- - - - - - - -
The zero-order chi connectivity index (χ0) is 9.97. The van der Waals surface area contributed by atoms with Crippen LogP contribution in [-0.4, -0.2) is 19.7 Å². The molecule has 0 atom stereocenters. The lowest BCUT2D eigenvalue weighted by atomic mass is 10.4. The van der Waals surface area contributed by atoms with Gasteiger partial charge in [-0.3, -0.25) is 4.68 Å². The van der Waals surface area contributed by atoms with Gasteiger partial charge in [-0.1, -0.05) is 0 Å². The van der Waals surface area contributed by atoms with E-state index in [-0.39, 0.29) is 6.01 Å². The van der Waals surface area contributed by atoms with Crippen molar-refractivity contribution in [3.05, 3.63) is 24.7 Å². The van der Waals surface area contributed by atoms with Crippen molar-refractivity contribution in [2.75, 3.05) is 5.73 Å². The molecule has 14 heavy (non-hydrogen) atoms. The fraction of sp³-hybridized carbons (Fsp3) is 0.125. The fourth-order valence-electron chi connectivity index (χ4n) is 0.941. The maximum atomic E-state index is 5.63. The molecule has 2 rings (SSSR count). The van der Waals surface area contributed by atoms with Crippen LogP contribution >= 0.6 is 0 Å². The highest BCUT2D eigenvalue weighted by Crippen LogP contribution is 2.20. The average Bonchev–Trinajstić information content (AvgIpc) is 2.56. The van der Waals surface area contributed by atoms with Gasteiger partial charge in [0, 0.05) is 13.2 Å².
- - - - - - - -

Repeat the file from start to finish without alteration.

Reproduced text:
The zero-order chi connectivity index (χ0) is 9.97. The van der Waals surface area contributed by atoms with Crippen LogP contribution in [-0.4, -0.2) is 19.7 Å². The molecule has 0 atom stereocenters. The lowest BCUT2D eigenvalue weighted by atomic mass is 10.4. The van der Waals surface area contributed by atoms with Gasteiger partial charge in [-0.3, -0.25) is 4.68 Å². The van der Waals surface area contributed by atoms with Gasteiger partial charge in [-0.1, -0.05) is 0 Å². The van der Waals surface area contributed by atoms with E-state index in [-0.39, 0.29) is 6.01 Å². The van der Waals surface area contributed by atoms with Crippen molar-refractivity contribution in [3.05, 3.63) is 24.7 Å². The van der Waals surface area contributed by atoms with Crippen molar-refractivity contribution in [2.75, 3.05) is 5.73 Å². The molecule has 14 heavy (non-hydrogen) atoms. The fraction of sp³-hybridized carbons (Fsp3) is 0.125. The fourth-order valence-electron chi connectivity index (χ4n) is 0.941. The maximum atomic E-state index is 5.63. The molecule has 2 rings (SSSR count). The van der Waals surface area contributed by atoms with Crippen LogP contribution >= 0.6 is 0 Å². The highest BCUT2D eigenvalue weighted by Crippen LogP contribution is 2.20. The average Bonchev–Trinajstić information content (AvgIpc) is 2.56. The van der Waals surface area contributed by atoms with Gasteiger partial charge in [0, 0.05) is 13.2 Å².